Autism Research: 27 March, 2015 Week in Review

Research

Blood test for Fragile X Syndrome

Now American Academy of Neurology has published a study suggesting the birth of a simple blood test to identify Fragile X syndrome related disorders in women. The study was published in the journal Neurology this week. Fragile X being the commonest cause for intellectual disability and autism, such a test could mean early identification and early treatment for those who are more likely to have problems later in life. The test will identify a state of pre-mutation in women who are likely to develop depression and anxiety later.

Journal Reference: K. M. Cornish, C. M. Kraan, Q. M. Bui, et al.Novel methylation markers of the dysexecutive-psychiatric phenotype in FMR1 premutation women. Neurology, 2015; DOI: 10.1212/WNL.0000000000001496

Differences in typical and autism brains identified first time ever

For the first time, functional differences between the brains of autistic and non-autistic persons have been isolated using a new method of analyzing MRI scans called Brain Wide Association Analysis (BWAS). The study was conducted at University of Warwick and was led by Prof. Jianfeng Feng. Data from 1134570430 scans were analyzed using the BWAS and over 47,636 individual areas of the brain termed as voxels were covered. A vital difference that the researchers uncovered in the autism model was in the visual cortex of the temporal lobe of the brain having reduced connectivity with the cortex. This region essays an important role in processing facial emotions and thereby social behavior. A part of the parietal lobe too was identified to be dysfunctional in the autism model. With further research the researchers will soon be able to find key differences in all the voxels of the brain and hope to uncover the cause for autism. The study was published in the journal Brain this week.

Journal Reference: Wei Cheng , Edmund T. Rolls , Huaguang Gu , Jie Zhang , Jianfeng Feng. Autism: reduced connectivity between cortical areas involved in face expression, theory of mind, and the sense of self. Brain, 2015 DOI: 10.1093/brain/awv051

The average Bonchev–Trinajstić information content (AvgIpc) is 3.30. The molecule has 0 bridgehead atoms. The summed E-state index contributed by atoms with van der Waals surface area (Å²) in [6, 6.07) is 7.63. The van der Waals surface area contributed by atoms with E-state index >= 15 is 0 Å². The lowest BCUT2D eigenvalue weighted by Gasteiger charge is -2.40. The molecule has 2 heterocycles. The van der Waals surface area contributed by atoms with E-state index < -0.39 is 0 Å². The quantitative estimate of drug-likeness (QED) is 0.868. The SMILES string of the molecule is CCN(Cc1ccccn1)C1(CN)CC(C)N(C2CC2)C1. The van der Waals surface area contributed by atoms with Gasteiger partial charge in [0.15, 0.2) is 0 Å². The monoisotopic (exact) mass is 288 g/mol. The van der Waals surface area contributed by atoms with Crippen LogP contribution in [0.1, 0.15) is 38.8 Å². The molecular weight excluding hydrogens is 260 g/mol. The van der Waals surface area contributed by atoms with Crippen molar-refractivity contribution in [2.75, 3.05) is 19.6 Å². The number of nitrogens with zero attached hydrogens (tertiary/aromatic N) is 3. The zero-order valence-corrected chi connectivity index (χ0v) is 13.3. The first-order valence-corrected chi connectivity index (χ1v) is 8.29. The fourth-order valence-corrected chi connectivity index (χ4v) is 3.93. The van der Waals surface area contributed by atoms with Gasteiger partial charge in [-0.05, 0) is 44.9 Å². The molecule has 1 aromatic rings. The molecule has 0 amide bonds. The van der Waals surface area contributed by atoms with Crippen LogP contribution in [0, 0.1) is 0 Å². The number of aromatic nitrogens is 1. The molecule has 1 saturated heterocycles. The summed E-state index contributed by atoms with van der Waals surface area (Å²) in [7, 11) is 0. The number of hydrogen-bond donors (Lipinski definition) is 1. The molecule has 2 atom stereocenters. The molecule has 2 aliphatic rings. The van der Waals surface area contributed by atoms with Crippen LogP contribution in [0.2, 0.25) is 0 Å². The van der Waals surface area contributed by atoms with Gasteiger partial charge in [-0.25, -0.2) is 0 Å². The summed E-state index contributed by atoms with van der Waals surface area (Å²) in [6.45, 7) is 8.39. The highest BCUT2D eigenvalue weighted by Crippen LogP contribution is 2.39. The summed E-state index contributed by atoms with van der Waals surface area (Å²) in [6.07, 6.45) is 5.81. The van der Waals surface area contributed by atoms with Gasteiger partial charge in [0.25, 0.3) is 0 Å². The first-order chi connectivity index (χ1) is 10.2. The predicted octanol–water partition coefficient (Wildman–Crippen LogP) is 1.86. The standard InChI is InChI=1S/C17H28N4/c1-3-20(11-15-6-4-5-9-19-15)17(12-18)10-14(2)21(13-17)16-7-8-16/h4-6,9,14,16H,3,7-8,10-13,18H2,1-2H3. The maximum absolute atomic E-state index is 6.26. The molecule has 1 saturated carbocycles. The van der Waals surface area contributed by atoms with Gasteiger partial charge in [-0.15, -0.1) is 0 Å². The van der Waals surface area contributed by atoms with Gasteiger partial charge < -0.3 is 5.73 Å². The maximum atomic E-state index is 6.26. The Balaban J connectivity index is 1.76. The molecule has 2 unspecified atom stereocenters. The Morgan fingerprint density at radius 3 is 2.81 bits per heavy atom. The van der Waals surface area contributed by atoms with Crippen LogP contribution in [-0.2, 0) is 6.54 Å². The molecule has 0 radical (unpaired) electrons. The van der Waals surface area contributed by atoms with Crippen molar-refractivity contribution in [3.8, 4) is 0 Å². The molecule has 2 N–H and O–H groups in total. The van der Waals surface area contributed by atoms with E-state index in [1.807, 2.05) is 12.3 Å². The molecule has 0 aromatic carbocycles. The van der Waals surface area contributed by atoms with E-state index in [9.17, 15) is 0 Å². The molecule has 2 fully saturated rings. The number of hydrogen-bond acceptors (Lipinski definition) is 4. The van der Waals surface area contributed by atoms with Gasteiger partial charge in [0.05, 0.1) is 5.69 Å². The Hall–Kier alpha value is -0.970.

Oxytocin levels predict how brain processes social cues; help understand autism

In a new study published by scientists from the University of Virginia, findings suggest that the levels of the ‘love hormone’ oxytocin are higher and lead to greater activity in brain areas responsible for social cognition. The research team was led by Jessica Connelly and James Morris and has strong implications on autism spectrum disorders, as controversies abound the use of oxytocin nasal spray as therapy for autism. The findings were published in the journal Frontiers in Human Neuroscience this week. The team of scientists is hopeful to use this information to understand the role of oxytocin in social interaction better and help develop therapies for autism spectrum disorders.

Journal Reference: Katie Lancaster, C. Sue Carter, Hossein Pournajafi-Nazarloo, et al. Plasma oxytocin explains individual differences in neural substrates of social perception. Frontiers in Human Neuroscience, 2015; 9 DOI: 10.3389/fnhum.2015.00132

Age-specific changes in autistic brains discovered

Researchers from the University of Miami have now identified age-specific changes that occur in brains of people with autism. The study conducted by Lucina Udina and Jason Nomia discovered varying patterns of neural connectivity that differed from those seen in typically developing peers. They also noted that these patterns changed and adjusted as age advanced. They concluded that the age at which changes are observed for autism is extremely critical to predicting treatment response as the patterns change with each passing year. The findings have been published this week in the journal NeuroImage Clinical.

Journal Reference: Jason S. Nomia, Lucina Q. Uddina. Developmental changes in large-scale network connectivity in autism. NeuroImage: Clinical, March 2015

Autism associated with greater GI issue risk early in life

A new study published by a team of researchers from the Columbia University’s Mailman School of Public Health have found that children on the spectrum are 2.5 times more likely to manifest chronic gastrointestinal symptoms during infancy and as toddlers compared to typically developing children. The study has been published in the journal JAMA Psychiatry this week and was led by Ezra Susser. The GI issues reported ranged from foot allergy, diarrhea to constipation and lactose intolerance, etc.

Journal Reference: Michaeline Bresnahan, Mady Hornig, Andrew F. et al. Association of Maternal Report of Infant and Toddler Gastrointestinal Symptoms With Autism. JAMA Psychiatry, 2015; DOI: 10.1001/jamapsychiatry.2014.3034